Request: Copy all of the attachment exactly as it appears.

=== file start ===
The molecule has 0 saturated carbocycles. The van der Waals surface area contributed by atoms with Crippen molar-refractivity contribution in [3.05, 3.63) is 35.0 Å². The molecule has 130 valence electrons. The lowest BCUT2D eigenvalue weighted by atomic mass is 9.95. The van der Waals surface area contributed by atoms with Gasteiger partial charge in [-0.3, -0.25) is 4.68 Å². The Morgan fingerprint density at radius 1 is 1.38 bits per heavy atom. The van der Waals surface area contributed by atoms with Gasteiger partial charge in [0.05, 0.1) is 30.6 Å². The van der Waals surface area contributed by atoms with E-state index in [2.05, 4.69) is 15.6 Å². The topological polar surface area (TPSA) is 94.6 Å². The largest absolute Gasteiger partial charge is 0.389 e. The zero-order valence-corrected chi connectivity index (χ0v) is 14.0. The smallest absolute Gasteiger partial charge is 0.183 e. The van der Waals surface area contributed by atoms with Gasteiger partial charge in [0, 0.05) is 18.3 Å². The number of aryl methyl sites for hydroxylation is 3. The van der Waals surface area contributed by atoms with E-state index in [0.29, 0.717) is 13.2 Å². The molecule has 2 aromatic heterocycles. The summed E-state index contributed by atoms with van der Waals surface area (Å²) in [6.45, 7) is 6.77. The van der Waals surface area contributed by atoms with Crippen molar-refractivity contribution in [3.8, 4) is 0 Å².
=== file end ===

The molecule has 0 saturated carbocycles. The van der Waals surface area contributed by atoms with Crippen molar-refractivity contribution in [3.05, 3.63) is 35.0 Å². The molecule has 130 valence electrons. The lowest BCUT2D eigenvalue weighted by atomic mass is 9.95. The van der Waals surface area contributed by atoms with Gasteiger partial charge in [-0.3, -0.25) is 4.68 Å². The Morgan fingerprint density at radius 1 is 1.38 bits per heavy atom. The van der Waals surface area contributed by atoms with Gasteiger partial charge in [0.05, 0.1) is 30.6 Å². The van der Waals surface area contributed by atoms with E-state index in [2.05, 4.69) is 15.6 Å². The topological polar surface area (TPSA) is 94.6 Å². The largest absolute Gasteiger partial charge is 0.389 e. The zero-order valence-corrected chi connectivity index (χ0v) is 14.0. The smallest absolute Gasteiger partial charge is 0.183 e. The van der Waals surface area contributed by atoms with Gasteiger partial charge in [0, 0.05) is 18.3 Å². The number of aryl methyl sites for hydroxylation is 3. The van der Waals surface area contributed by atoms with E-state index in [0.29, 0.717) is 13.2 Å². The molecule has 2 aromatic heterocycles. The summed E-state index contributed by atoms with van der Waals surface area (Å²) in [6.45, 7) is 6.77. The van der Waals surface area contributed by atoms with Crippen molar-refractivity contribution in [3.8, 4) is 0 Å².